Exposure to childhood adversity and deficits in emotion recognition: Results from a large, population-based sample

Erin C. Dunn, Katherine M. Crawford, Thomas W. Soare, Katherine S. Button, Miriam R. Raffeld, Andrew D.A.C. Smith, Ian S. Penton-Voak, Marcus R. Munafò

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Background: Emotion recognition skills are essential for social communication. Deficits in these skills have been implicated in mental disorders. Prior studies of clinical and high-risk samples have consistently shown that children exposed to adversity are more likely than their unexposed peers to have emotion recognition skills deficits. However, only one population-based study has examined this association. Methods: We analyzed data from children participating in the Avon Longitudinal Study of Parents and Children, a prospective birth cohort (n = 6,506). We examined the association between eight adversities, assessed repeatedly from birth to age 8 (caregiver physical or emotional abuse; sexual or physical abuse; maternal psychopathology; one adult in the household; family instability; financial stress; parent legal problems; neighborhood disadvantage) and the ability to recognize facial displays of emotion measured using the faces subtest of the Diagnostic Assessment of Non-Verbal Accuracy (DANVA) at age 8.5 years. In addition to examining the role of exposure (vs. nonexposure) to each type of adversity, we also evaluated the role of the timing, duration, and recency of each adversity using a Least Angle Regression variable selection procedure. Results: Over three-quarters of the sample experienced at least one adversity. We found no evidence to support an association between emotion recognition deficits and previous exposure to adversity, either in terms of total lifetime exposure, timing, duration, or recency, or when stratifying by sex. Conclusions: Results from the largest population-based sample suggest that even extreme forms of adversity are unrelated to emotion recognition deficits as measured by the DANVA, suggesting the possible immutability of emotion recognition in the general population. These findings emphasize the importance of population-based studies to generate generalizable results.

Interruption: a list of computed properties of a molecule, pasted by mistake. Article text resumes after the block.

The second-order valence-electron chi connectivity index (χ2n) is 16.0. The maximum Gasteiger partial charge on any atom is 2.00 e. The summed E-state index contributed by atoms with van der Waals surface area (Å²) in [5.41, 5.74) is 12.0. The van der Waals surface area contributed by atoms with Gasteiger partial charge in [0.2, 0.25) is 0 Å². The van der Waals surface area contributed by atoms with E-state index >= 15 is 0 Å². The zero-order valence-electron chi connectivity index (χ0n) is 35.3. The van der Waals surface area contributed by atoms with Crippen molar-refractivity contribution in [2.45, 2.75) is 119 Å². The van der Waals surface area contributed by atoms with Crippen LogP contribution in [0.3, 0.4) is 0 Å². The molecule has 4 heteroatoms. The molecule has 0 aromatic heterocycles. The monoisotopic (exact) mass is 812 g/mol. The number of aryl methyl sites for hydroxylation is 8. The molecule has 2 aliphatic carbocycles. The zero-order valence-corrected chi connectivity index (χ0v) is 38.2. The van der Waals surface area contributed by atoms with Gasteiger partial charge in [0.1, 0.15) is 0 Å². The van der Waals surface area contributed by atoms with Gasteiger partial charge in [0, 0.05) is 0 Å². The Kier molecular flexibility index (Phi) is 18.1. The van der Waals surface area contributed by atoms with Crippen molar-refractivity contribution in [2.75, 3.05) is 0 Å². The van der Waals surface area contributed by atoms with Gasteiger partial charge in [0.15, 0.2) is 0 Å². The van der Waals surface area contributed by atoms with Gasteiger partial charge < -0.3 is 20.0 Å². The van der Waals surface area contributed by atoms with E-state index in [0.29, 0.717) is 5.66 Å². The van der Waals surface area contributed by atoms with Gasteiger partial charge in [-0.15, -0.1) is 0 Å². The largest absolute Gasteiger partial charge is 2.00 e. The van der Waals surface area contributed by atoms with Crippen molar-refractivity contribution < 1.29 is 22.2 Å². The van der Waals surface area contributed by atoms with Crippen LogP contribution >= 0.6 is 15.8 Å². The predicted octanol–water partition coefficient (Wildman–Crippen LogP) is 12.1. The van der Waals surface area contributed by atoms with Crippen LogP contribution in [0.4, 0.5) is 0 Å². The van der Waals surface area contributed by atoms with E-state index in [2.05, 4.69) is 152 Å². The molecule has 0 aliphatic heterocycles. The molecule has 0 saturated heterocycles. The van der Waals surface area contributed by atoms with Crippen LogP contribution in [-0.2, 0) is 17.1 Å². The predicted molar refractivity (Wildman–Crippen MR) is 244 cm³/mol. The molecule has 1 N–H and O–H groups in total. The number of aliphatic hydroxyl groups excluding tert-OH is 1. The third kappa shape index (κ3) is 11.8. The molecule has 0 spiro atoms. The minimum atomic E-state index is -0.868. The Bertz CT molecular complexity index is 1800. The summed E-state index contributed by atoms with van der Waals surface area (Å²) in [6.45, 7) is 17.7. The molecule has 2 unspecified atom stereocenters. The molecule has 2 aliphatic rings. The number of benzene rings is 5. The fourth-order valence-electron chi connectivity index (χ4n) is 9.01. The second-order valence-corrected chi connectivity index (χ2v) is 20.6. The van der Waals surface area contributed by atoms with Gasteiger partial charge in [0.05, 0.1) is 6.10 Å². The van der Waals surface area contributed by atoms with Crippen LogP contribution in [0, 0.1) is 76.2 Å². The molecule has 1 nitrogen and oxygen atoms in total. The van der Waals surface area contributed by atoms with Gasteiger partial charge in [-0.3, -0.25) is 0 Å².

Original languageEnglish
Article numberjccp.12881
Pages (from-to)845-854
Number of pages10
JournalJournal of Child Psychology and Psychiatry and Allied Disciplines
Issue number8
Early online date7 Mar 2018
Publication statusPublished - 10 Jul 2018

Bibliographical note

© 2018 Association for Child and Adolescent Mental Health.


  • Sensitive periods
  • adversity
  • children
  • emotion recognition

ASJC Scopus subject areas

  • Pediatrics, Perinatology, and Child Health
  • Developmental and Educational Psychology
  • Psychiatry and Mental health


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